Read The End Online

Authors: Charlie Higson

Tags: #Juvenile Fiction, #Horror & Ghost Stories, #Action & Adventure, #General

The End

BOOK: The End
13.2Mb size Format: txt, pdf, ePub


A Note on
The End
Chapter 1
Chapter 2
Chapter 3
Chapter 4
Chapter 5
Chapter 6
Chapter 7
Chapter 8
Chapter 9
Chapter 10
Chapter 11
Chapter 12
Chapter 13
Chapter 14
Chapter 15
Chapter 16
Chapter 17
Chapter 18
Chapter 19
Chapter 20
Chapter 21
Chapter 22
Chapter 23
Chapter 24
Chapter 25
Chapter 26
Chapter 27
Chapter 28
Chapter 29
Chapter 30
Chapter 31
Chapter 32
Chapter 33
Chapter 34
Chapter 35
Chapter 36
Chapter 37
Chapter 38
Chapter 39
Chapter 40
Chapter 41
Chapter 42
Chapter 43
Chapter 44
Chapter 45
Chapter 46
Chapter 47
Chapter 48
Chapter 49
Chapter 50
Chapter 51
Chapter 52
Chapter 53
Chapter 54
Chapter 55
Chapter 56
Chapter 57
Chapter 58
Chapter 59
Chapter 60
Chapter 61
Chapter 62
Chapter 63
Chapter 64
Chapter 65
Chapter 66
Chapter 67
Chapter 68
Chapter 69
Chapter 70
Chapter 71
Chapter 72
Chapter 73
Chapter 74
Chapter 75
Chapter 76
Chapter 77
Chapter 78
Chapter 79
The Enemy Series Timeline

Charlie Higson isn’t only the writer of the critically acclaimed
The Enemy
series, or the creator of Young Bond, which has been translated into twenty-five languages. He’s also an actor, scriptwriter, director, producer and former singer. He has written four crime books for adults, presented a film series for Channel 4 (
Kiss Kiss Bang Bang
) and appeared as himself in many TV panel shows, including
Have I Got News for You
Never Mind the Buzzcocks

On leaving university he formed an indie band, The Higsons, before giving it up to become a painter and decorator (the pay was better). It was around this time that he started writing for television on
Saturday Night Live
, and he went on to create the hugely successful comedy series
The Fast Show
, in which he also appeared. Other TV works include
Harry Enfield’s Television Programme
Randall & Hopkirk (Deceased)
and the sitcom
Swiss Toni.

His work for radio includes the award-winning spoof phone-in programme
Down the Line
(BBC Radio 4), which became the television comedy series
Bellamy’s People
(BBC 2).

Charlie doesn’t do Facebook but you can tweet him

Praise for Charlie Higson’s writing:



‘Entertainment of the highest calibre’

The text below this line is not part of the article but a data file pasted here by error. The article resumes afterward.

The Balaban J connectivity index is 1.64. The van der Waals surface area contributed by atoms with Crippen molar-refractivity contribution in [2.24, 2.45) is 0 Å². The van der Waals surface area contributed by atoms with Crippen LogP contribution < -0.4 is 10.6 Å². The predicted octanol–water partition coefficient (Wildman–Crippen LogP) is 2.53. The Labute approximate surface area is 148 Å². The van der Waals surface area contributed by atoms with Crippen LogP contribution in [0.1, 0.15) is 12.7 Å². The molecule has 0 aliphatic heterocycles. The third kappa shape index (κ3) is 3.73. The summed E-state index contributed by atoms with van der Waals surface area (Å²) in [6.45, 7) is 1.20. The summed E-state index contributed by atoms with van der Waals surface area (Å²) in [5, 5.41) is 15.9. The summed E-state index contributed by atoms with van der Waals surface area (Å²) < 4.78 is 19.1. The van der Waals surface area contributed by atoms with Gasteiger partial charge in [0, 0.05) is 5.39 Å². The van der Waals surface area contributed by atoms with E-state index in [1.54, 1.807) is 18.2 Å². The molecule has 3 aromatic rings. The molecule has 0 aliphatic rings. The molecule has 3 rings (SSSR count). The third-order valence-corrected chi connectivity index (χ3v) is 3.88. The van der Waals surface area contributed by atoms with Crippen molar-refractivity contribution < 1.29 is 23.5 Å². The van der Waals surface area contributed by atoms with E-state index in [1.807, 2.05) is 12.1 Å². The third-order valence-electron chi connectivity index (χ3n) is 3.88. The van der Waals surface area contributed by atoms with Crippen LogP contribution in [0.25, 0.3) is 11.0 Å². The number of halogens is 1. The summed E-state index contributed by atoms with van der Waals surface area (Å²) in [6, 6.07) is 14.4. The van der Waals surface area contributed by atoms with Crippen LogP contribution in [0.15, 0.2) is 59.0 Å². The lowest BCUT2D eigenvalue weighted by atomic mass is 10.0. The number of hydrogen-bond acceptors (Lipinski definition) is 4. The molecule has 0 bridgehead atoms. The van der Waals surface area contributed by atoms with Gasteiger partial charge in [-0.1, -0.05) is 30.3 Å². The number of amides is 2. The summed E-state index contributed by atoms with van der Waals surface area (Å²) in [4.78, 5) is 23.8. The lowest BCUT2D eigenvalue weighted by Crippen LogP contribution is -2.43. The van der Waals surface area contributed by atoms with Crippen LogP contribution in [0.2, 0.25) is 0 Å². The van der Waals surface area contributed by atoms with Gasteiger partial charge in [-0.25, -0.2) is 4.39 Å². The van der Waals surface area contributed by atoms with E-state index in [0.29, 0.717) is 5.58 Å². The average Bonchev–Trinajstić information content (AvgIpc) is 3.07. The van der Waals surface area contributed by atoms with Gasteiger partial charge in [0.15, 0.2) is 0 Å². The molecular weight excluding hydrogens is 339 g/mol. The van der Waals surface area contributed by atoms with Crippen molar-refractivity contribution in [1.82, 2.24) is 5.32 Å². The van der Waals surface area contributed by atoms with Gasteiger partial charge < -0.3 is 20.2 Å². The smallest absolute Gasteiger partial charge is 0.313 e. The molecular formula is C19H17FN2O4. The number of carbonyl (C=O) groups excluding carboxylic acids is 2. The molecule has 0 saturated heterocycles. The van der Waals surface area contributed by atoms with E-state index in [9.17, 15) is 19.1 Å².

Books Quarterly


Sunday Times

‘Charlie Higson’s Young Bond books get an A*’


‘Clever … fast-paced … inventive’


‘like a John Wyndham survival story …’

The Times

‘Good, gritty and funny’

Daily Mail

‘Double-oh so good’

Sunday Times

For all of you …
Vicky, Frank, Jim and Sidney

And War, which for a moment was no more,
Did glut himself again – a meal was bought
With blood, and each sate sullenly apart
Gorging himself in gloom: no love was left;
All earth was but one thought – and that was death,
Immediate and inglorious; and the pang
Of famine fed upon all entrails – men
Died, and their bones were tombless as their flesh;

From ‘Darkness’ by Lord Byron



They walked north up Exhibition Road, between the Victoria and Albert on their right and the Science Museum on their left. It was a wide road, wide enough for four lanes of traffic, with a weird grid pattern on it made of different coloured paving bricks. A line of tall poles, like flagpoles, ran down the middle.

Ryan’s hunters stayed in a pack, marching in step, almost
like a military unit. The hunters scared Paddy, with their huge dogs and their studs and their leather masks made out of the faces of dead grown-ups. They were filthy dirty and they smelt of blood and sweat and worse. They reminded Paddy of the wild kids he’d been living with in St James’s Park before Achilleus and his friends had turned up. Ryan even had a string of human ears hanging
from his belt.

At least Paddy felt safe with them, though. They were used to these streets. They owned them. He saw how easy they were, and on top of things at the same time. Listening, looking, aware of everything that was going on around them without making a big deal out of it. Five of their dogs trotted ahead, off their leashes. Sniffing everywhere, weeing everywhere, scouting
around. The rest of the dogs, the biggest, meanest-looking ones, were kept on
short, heavy chains and walked obediently at the boys’ sides.

BOOK: The End
13.2Mb size Format: txt, pdf, ePub

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